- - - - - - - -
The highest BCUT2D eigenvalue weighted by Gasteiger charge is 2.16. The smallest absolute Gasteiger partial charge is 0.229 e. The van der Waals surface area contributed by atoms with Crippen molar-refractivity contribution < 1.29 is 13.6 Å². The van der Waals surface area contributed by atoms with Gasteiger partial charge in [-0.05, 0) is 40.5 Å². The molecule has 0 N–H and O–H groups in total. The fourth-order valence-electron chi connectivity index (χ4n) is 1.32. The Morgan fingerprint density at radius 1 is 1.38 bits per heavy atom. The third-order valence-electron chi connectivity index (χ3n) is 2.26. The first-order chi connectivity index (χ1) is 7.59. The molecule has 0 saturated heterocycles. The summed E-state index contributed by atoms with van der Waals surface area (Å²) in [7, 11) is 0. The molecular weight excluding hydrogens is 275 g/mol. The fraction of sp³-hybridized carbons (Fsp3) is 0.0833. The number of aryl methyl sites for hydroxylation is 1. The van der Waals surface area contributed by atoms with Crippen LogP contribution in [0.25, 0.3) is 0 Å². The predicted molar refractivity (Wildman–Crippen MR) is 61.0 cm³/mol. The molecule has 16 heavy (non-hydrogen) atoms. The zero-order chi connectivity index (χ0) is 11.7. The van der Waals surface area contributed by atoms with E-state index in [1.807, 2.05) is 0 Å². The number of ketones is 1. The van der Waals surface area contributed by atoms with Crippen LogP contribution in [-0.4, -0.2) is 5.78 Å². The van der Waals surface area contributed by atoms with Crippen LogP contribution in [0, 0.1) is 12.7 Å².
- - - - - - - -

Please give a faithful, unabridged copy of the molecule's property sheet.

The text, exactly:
The highest BCUT2D eigenvalue weighted by Gasteiger charge is 2.16. The smallest absolute Gasteiger partial charge is 0.229 e. The van der Waals surface area contributed by atoms with Crippen molar-refractivity contribution < 1.29 is 13.6 Å². The van der Waals surface area contributed by atoms with Gasteiger partial charge in [-0.05, 0) is 40.5 Å². The molecule has 0 N–H and O–H groups in total. The fourth-order valence-electron chi connectivity index (χ4n) is 1.32. The Morgan fingerprint density at radius 1 is 1.38 bits per heavy atom. The third-order valence-electron chi connectivity index (χ3n) is 2.26. The first-order chi connectivity index (χ1) is 7.59. The molecule has 0 saturated heterocycles. The summed E-state index contributed by atoms with van der Waals surface area (Å²) in [7, 11) is 0. The molecular weight excluding hydrogens is 275 g/mol. The fraction of sp³-hybridized carbons (Fsp3) is 0.0833. The number of aryl methyl sites for hydroxylation is 1. The van der Waals surface area contributed by atoms with Crippen LogP contribution in [0.25, 0.3) is 0 Å². The predicted molar refractivity (Wildman–Crippen MR) is 61.0 cm³/mol. The molecule has 16 heavy (non-hydrogen) atoms. The zero-order chi connectivity index (χ0) is 11.7. The van der Waals surface area contributed by atoms with E-state index in [1.807, 2.05) is 0 Å². The number of ketones is 1. The van der Waals surface area contributed by atoms with Crippen LogP contribution in [-0.4, -0.2) is 5.78 Å². The van der Waals surface area contributed by atoms with Crippen LogP contribution in [0, 0.1) is 12.7 Å².